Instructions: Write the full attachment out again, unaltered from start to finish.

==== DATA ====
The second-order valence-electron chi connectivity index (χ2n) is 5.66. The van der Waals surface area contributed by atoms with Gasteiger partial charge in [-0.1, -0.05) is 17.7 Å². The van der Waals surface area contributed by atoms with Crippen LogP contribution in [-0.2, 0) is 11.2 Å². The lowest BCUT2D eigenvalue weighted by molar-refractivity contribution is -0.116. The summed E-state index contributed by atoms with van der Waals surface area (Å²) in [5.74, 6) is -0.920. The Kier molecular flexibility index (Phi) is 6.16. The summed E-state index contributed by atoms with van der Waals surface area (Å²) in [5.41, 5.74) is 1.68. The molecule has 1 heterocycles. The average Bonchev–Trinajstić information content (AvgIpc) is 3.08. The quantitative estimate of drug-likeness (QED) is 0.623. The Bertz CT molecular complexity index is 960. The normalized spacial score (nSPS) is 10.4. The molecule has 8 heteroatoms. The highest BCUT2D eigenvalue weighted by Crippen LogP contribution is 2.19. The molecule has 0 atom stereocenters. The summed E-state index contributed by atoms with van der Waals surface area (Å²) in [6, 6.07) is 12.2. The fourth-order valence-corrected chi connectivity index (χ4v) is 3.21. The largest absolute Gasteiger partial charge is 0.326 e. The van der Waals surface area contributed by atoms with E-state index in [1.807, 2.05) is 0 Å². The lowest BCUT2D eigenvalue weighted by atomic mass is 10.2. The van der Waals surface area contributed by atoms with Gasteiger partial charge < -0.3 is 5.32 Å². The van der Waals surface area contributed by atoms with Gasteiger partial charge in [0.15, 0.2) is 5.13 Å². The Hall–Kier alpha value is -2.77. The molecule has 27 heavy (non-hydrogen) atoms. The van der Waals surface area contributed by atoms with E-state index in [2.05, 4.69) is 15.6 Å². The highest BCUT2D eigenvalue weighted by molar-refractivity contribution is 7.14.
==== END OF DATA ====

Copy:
The second-order valence-electron chi connectivity index (χ2n) is 5.66. The van der Waals surface area contributed by atoms with Gasteiger partial charge in [-0.1, -0.05) is 17.7 Å². The van der Waals surface area contributed by atoms with Crippen LogP contribution in [-0.2, 0) is 11.2 Å². The lowest BCUT2D eigenvalue weighted by molar-refractivity contribution is -0.116. The summed E-state index contributed by atoms with van der Waals surface area (Å²) in [5.74, 6) is -0.920. The Kier molecular flexibility index (Phi) is 6.16. The summed E-state index contributed by atoms with van der Waals surface area (Å²) in [5.41, 5.74) is 1.68. The molecule has 1 heterocycles. The average Bonchev–Trinajstić information content (AvgIpc) is 3.08. The quantitative estimate of drug-likeness (QED) is 0.623. The Bertz CT molecular complexity index is 960. The normalized spacial score (nSPS) is 10.4. The molecule has 8 heteroatoms. The highest BCUT2D eigenvalue weighted by Crippen LogP contribution is 2.19. The molecule has 0 atom stereocenters. The summed E-state index contributed by atoms with van der Waals surface area (Å²) in [6, 6.07) is 12.2. The fourth-order valence-corrected chi connectivity index (χ4v) is 3.21. The largest absolute Gasteiger partial charge is 0.326 e. The van der Waals surface area contributed by atoms with E-state index in [1.807, 2.05) is 0 Å². The lowest BCUT2D eigenvalue weighted by atomic mass is 10.2. The van der Waals surface area contributed by atoms with Gasteiger partial charge < -0.3 is 5.32 Å². The van der Waals surface area contributed by atoms with Gasteiger partial charge in [0.15, 0.2) is 5.13 Å². The Hall–Kier alpha value is -2.77. The molecule has 27 heavy (non-hydrogen) atoms. The van der Waals surface area contributed by atoms with E-state index in [2.05, 4.69) is 15.6 Å². The highest BCUT2D eigenvalue weighted by molar-refractivity contribution is 7.14.